Buhe was celebrated yesterday in commemoration of transfiguration of Christ on Mount Tabor. I don't know the detail but I think kids go around houses in the neighbourhood and ask for flour. And bake bread and eat that/give it to the poor.
The other link is not a spritual song.
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minasoliman
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« Reply #2 on: August 19, 2010, 02:10:31 PM »

Do Ethiopians celebrate the Transfiguration today or yesterday, or does the Buhe have nothing to do with the Transfiguration?

Do you know the link of the real "Hoya Hoye"?  Or is "Hoya Hoye" not an actual spiritual song, just something sung on that day?
« Last Edit: August 19, 2010, 02:11:08 PM by minasoliman » Logged

Vain existence can never exist, for \\\"unless the LORD builds the house, the builders labor in vain.\\\" (Psalm 127)

If the faith is unchanged and rock solid, then the gates of Hades never prevailed in the end.
minasoliman
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« Reply #3 on: August 20, 2010, 01:29:32 PM »

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« Reply #4 on: August 21, 2010, 12:41:26 PM »

Do Ethiopians celebrate the Transfiguration today or yesterday, or does the Buhe have nothing to do with the Transfiguration?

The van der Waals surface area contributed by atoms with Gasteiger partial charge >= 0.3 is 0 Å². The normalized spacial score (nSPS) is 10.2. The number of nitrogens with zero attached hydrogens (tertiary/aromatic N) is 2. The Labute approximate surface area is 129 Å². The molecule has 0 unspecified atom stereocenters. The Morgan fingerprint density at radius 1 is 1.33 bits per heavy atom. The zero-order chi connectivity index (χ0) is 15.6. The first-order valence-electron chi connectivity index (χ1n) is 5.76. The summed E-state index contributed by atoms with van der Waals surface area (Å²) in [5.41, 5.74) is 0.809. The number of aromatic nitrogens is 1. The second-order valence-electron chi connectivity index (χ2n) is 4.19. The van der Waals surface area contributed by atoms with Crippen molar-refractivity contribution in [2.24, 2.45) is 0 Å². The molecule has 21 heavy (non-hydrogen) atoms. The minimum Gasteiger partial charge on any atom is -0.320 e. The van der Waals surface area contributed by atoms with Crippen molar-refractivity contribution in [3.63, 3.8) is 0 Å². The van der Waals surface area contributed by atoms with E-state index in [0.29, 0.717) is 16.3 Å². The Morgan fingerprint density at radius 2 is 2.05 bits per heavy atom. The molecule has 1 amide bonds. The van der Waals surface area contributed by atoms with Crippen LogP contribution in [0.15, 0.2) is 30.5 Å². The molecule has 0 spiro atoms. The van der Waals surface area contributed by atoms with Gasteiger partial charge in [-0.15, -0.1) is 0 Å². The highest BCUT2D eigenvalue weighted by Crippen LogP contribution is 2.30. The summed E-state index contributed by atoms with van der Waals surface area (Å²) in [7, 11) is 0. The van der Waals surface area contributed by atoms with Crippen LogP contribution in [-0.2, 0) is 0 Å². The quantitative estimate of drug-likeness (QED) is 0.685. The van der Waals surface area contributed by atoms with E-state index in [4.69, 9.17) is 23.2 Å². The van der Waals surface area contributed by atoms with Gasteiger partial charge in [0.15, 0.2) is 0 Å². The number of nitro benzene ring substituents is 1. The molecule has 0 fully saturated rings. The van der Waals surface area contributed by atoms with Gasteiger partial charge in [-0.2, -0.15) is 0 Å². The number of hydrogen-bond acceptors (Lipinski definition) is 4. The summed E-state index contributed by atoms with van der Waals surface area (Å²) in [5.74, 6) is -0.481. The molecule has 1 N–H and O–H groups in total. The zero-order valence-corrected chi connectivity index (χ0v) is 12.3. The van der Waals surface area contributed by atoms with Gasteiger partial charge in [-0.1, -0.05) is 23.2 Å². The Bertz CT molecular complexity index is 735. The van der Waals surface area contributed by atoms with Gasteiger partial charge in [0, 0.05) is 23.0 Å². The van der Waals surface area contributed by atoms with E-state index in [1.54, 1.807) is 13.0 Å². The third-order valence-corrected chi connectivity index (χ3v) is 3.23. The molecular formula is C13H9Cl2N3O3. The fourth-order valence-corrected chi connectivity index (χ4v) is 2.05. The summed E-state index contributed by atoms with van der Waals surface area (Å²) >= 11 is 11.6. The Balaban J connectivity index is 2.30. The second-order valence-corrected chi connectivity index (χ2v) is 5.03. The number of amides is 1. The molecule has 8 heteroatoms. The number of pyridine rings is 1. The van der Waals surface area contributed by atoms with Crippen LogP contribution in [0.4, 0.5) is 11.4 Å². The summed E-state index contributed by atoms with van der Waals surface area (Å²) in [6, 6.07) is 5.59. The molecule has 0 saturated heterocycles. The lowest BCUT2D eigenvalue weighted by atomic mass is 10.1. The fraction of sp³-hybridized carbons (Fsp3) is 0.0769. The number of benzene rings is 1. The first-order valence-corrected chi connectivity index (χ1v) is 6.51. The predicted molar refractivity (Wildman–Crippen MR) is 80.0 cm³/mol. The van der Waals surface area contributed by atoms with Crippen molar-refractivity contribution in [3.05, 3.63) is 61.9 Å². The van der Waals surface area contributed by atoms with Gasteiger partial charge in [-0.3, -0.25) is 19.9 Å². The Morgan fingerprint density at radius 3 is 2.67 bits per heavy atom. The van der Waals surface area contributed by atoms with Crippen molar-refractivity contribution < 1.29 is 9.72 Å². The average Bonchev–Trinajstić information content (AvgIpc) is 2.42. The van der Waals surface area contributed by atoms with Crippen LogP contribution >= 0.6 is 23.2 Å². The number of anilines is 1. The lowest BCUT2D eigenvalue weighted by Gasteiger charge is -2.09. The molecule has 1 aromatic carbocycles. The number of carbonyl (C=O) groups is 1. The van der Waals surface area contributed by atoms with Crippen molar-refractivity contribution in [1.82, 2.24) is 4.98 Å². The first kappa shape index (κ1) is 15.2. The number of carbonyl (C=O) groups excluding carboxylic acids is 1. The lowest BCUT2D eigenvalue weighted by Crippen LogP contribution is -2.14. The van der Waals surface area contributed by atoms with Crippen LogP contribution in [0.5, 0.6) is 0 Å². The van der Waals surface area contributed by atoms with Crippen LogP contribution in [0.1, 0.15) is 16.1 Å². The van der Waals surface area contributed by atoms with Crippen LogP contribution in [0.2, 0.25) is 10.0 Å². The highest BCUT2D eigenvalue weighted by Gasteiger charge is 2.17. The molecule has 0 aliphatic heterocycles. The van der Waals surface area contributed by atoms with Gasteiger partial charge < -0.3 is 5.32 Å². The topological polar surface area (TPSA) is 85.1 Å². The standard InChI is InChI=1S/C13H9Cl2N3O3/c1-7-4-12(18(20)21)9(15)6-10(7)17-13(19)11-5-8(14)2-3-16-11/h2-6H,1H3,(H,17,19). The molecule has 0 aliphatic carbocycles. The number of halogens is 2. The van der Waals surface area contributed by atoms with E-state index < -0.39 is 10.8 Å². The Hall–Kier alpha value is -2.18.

Do you know the link of the real "Hoya Hoye"?  Or is "Hoya Hoye" not an actual spiritual song, just something sung on that day?
Ethiopians celebrated it "yesterday" as I mentioned it earlier. "Hoya Hoye" has nothing to do with Transfiguration; Buhe is, and I am not aware of any spiritual song for Buhe for now; if I find any I will post it. How ever, during Buhe, the clergy celebrate that at the church. I don't know the detail of how it is celebrated though.
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Holy Mary, You are the ladder of life. St. Yared
My sons/daughters, come and I will teach you the fear of God. Christ is light.
He watches everything high; He is the king  even over those in the water. Eyob 41:25
minasoliman
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« Reply #5 on: August 21, 2010, 03:38:33 PM »

Forgive me for reiterating the question of when the Transfiguration is practiced.  I've been known that the Ethiopians follow the Coptic Calendar (when it comes to the Synexarion of saints and feast days) and according to the calendar, the Feast is on the 19th, not the 18th.  So I just need confirmation or a source to back up the claim that they celebrate one day before we do.
« Last Edit: August 21, 2010, 03:39:05 PM by minasoliman » Logged

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« Reply #6 on: August 21, 2010, 03:54:50 PM »